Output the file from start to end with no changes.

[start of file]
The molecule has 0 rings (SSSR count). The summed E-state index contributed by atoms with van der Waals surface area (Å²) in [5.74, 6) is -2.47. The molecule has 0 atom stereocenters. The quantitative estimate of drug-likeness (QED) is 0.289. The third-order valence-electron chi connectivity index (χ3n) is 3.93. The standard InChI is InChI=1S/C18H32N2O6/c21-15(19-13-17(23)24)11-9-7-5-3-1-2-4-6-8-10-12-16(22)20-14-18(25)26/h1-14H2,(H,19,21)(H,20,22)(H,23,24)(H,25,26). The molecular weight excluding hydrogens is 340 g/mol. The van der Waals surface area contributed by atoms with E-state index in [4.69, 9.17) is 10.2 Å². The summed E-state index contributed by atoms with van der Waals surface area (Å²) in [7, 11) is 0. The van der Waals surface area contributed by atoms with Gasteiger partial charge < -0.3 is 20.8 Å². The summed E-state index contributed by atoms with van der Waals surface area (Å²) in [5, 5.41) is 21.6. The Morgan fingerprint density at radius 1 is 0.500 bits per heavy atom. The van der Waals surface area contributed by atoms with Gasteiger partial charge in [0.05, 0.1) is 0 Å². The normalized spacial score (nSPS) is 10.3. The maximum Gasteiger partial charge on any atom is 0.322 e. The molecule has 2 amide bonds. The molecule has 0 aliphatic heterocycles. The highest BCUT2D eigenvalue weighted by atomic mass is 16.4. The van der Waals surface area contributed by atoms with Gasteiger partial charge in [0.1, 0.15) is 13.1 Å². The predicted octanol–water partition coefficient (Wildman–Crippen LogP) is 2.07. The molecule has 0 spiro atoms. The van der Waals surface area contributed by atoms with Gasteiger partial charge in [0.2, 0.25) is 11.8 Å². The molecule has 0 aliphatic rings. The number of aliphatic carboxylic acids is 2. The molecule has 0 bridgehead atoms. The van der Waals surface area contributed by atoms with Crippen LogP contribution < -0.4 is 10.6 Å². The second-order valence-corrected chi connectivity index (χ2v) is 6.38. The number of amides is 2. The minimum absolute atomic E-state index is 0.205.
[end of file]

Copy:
The molecule has 0 rings (SSSR count). The summed E-state index contributed by atoms with van der Waals surface area (Å²) in [5.74, 6) is -2.47. The molecule has 0 atom stereocenters. The quantitative estimate of drug-likeness (QED) is 0.289. The third-order valence-electron chi connectivity index (χ3n) is 3.93. The standard InChI is InChI=1S/C18H32N2O6/c21-15(19-13-17(23)24)11-9-7-5-3-1-2-4-6-8-10-12-16(22)20-14-18(25)26/h1-14H2,(H,19,21)(H,20,22)(H,23,24)(H,25,26). The molecular weight excluding hydrogens is 340 g/mol. The van der Waals surface area contributed by atoms with E-state index in [4.69, 9.17) is 10.2 Å². The summed E-state index contributed by atoms with van der Waals surface area (Å²) in [7, 11) is 0. The van der Waals surface area contributed by atoms with Gasteiger partial charge < -0.3 is 20.8 Å². The summed E-state index contributed by atoms with van der Waals surface area (Å²) in [5, 5.41) is 21.6. The Morgan fingerprint density at radius 1 is 0.500 bits per heavy atom. The van der Waals surface area contributed by atoms with Gasteiger partial charge in [0.05, 0.1) is 0 Å². The normalized spacial score (nSPS) is 10.3. The maximum Gasteiger partial charge on any atom is 0.322 e. The molecule has 2 amide bonds. The molecule has 0 aliphatic heterocycles. The highest BCUT2D eigenvalue weighted by atomic mass is 16.4. The van der Waals surface area contributed by atoms with Gasteiger partial charge in [0.1, 0.15) is 13.1 Å². The predicted octanol–water partition coefficient (Wildman–Crippen LogP) is 2.07. The molecule has 0 spiro atoms. The van der Waals surface area contributed by atoms with Gasteiger partial charge in [0.2, 0.25) is 11.8 Å². The molecule has 0 aliphatic rings. The number of aliphatic carboxylic acids is 2. The molecule has 0 bridgehead atoms. The van der Waals surface area contributed by atoms with Crippen LogP contribution < -0.4 is 10.6 Å². The second-order valence-corrected chi connectivity index (χ2v) is 6.38. The number of amides is 2. The minimum absolute atomic E-state index is 0.205.